The Washington Post

China, claiming neutrality on Ukraine, hosts a Putin ally

- BY MEAGHAN TOBIN lyric li in seoul contribute­d to this report.

Even as China pushes to distance itself from the perception that it supports Russian hostilitie­s in Ukraine — or at least benefits from economic ties with Russia amid strict Western sanctions — one of Moscow’s closest allies, Belarusian President Alexander Lukashenko, was due to arrive in Beijing on Tuesday for a state visit.

Lukashenko, an ally of Russian President Vladimir Putin, was set to meet Chinese leader Xi Jinping during the visit, and Xi is due to visit Putin in Moscow in the coming months.

While the Belarusian leader is in Beijing, the two sides are expected to sign agreements deepening cooperatio­n on trade, education and technology.

The three-day meeting kicked off amid warnings in Washington that China is contemplat­ing direct military aid to Russia, which Beijing vehemently denied Monday, accusing the United States of “blatant bullying and double standards.”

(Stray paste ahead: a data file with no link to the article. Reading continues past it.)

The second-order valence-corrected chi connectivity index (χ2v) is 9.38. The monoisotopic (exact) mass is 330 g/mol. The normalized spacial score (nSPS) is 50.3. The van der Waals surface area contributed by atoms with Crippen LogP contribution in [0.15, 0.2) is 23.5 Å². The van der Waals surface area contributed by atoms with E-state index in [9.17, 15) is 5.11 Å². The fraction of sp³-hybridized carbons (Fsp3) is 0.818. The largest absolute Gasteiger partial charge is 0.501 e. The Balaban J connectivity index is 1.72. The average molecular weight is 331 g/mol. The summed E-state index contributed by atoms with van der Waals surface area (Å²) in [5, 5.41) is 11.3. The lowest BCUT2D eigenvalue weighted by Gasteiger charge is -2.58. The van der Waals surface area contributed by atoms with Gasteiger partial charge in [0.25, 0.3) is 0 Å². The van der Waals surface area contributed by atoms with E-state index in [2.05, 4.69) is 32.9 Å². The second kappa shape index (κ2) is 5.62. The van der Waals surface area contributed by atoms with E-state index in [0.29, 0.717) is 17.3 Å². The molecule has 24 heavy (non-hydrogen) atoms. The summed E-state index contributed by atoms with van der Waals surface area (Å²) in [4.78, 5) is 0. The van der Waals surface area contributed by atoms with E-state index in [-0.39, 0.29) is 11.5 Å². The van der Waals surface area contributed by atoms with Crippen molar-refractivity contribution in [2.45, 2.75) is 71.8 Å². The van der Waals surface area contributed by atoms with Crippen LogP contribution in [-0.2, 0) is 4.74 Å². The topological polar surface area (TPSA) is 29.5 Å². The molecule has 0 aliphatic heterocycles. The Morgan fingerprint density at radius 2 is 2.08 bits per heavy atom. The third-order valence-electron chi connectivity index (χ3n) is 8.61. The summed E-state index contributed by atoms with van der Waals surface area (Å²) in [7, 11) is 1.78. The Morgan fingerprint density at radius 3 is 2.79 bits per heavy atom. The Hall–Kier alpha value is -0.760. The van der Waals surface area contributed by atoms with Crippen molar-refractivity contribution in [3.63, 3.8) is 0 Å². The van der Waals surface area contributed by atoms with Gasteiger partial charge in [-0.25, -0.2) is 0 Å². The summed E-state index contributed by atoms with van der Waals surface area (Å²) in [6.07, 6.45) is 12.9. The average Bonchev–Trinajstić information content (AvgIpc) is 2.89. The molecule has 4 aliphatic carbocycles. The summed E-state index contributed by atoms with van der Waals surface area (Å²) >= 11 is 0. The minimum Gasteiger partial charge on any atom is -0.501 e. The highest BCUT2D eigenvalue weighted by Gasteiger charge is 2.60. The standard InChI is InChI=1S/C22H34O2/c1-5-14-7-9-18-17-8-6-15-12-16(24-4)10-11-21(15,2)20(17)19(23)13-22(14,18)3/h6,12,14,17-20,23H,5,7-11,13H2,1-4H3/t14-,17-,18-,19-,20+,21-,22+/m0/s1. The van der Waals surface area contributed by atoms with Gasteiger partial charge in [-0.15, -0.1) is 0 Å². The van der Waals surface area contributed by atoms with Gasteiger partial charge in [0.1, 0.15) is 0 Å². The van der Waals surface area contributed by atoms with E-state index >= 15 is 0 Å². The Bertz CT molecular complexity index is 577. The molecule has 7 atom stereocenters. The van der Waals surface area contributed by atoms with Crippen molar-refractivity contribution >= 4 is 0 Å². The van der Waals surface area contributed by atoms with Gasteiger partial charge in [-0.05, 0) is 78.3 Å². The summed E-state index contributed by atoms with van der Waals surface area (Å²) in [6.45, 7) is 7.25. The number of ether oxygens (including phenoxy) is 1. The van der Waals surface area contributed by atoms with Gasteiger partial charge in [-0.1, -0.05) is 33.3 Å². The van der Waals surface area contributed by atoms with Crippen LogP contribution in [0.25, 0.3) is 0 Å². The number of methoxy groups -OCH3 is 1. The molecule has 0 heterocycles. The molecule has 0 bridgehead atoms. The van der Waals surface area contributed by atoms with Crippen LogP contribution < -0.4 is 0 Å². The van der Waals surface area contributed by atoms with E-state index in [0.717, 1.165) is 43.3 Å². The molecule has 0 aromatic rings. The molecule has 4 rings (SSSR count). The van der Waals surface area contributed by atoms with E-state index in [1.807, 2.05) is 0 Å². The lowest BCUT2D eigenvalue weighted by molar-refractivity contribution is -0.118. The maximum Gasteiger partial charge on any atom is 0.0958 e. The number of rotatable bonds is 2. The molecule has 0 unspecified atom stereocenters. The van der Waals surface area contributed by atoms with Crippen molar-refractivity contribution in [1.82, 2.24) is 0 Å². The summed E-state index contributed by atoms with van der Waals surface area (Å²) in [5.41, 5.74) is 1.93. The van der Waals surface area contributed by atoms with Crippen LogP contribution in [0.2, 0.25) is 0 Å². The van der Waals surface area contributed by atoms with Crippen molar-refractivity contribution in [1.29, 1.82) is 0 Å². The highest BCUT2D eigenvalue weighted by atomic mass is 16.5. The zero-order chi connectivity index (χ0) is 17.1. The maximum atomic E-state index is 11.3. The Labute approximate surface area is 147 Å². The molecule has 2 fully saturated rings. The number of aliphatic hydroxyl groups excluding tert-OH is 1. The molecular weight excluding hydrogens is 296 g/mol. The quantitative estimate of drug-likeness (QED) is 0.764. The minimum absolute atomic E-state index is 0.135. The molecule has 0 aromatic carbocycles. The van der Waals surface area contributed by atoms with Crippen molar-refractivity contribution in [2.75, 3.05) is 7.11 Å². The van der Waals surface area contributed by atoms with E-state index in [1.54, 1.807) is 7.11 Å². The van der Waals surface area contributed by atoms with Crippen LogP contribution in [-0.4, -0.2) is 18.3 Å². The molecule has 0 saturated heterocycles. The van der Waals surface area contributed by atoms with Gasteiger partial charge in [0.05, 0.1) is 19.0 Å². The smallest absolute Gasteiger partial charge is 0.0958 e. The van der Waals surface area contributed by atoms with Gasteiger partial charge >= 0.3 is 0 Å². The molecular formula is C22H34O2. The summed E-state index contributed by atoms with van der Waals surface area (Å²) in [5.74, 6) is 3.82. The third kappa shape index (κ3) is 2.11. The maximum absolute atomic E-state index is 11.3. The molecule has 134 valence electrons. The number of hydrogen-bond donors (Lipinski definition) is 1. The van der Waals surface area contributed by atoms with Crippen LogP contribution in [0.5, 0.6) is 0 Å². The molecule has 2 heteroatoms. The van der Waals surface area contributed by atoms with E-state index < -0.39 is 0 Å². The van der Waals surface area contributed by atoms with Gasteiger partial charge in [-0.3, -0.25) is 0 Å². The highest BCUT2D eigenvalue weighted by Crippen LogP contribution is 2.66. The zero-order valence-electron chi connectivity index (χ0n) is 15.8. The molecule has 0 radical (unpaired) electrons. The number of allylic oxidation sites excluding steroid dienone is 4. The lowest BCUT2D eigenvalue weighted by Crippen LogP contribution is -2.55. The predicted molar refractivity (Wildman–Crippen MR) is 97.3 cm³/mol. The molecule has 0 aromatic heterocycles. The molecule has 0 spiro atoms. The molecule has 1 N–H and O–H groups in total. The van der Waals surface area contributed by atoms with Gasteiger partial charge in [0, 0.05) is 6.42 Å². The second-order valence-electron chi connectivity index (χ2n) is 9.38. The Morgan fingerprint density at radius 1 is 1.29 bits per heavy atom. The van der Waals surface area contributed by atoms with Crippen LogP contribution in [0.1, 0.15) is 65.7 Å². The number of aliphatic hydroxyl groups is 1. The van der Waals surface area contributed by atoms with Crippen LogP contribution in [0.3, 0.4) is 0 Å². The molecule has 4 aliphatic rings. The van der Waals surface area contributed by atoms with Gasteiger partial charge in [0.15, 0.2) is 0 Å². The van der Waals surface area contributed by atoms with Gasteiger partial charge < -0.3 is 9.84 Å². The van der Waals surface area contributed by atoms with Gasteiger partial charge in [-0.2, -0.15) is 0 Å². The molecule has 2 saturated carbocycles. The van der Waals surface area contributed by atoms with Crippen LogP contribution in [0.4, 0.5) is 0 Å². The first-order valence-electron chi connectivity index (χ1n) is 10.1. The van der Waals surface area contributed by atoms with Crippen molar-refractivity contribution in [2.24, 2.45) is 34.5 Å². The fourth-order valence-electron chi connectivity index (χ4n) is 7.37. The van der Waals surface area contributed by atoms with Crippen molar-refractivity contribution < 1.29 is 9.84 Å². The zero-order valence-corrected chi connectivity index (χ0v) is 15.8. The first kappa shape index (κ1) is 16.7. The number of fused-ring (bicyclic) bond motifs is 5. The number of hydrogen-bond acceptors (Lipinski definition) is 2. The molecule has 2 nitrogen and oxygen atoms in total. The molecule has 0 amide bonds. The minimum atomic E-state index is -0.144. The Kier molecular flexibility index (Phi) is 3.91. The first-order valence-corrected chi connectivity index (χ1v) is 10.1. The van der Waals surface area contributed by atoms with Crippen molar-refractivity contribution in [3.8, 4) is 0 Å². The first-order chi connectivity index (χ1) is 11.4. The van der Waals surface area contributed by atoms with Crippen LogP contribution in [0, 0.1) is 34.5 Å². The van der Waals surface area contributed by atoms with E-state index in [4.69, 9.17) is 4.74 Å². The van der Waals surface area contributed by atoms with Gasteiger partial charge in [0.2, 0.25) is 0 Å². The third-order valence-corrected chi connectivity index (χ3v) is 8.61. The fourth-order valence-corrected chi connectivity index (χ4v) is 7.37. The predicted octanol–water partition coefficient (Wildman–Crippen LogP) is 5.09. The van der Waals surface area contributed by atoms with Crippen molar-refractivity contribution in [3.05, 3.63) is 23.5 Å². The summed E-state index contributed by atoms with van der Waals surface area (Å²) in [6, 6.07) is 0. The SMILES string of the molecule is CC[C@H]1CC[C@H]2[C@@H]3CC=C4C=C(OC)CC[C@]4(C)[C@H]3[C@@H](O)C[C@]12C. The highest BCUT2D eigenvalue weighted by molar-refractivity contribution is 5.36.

It also comes just days after China released a 12-point proposal for ending hostilitie­s in Ukraine, part of a lukewarm diplomatic effort by Beijing to position itself as a mediator.

The proposal, issued Friday, called for a cease-fire and largely restated points previously made by Xi and other Chinese officials. Though the document made no criticism of Russia’s actions, its release provided an opportunit­y for both Kyiv and Moscow to express interest in continuing dialogue with China.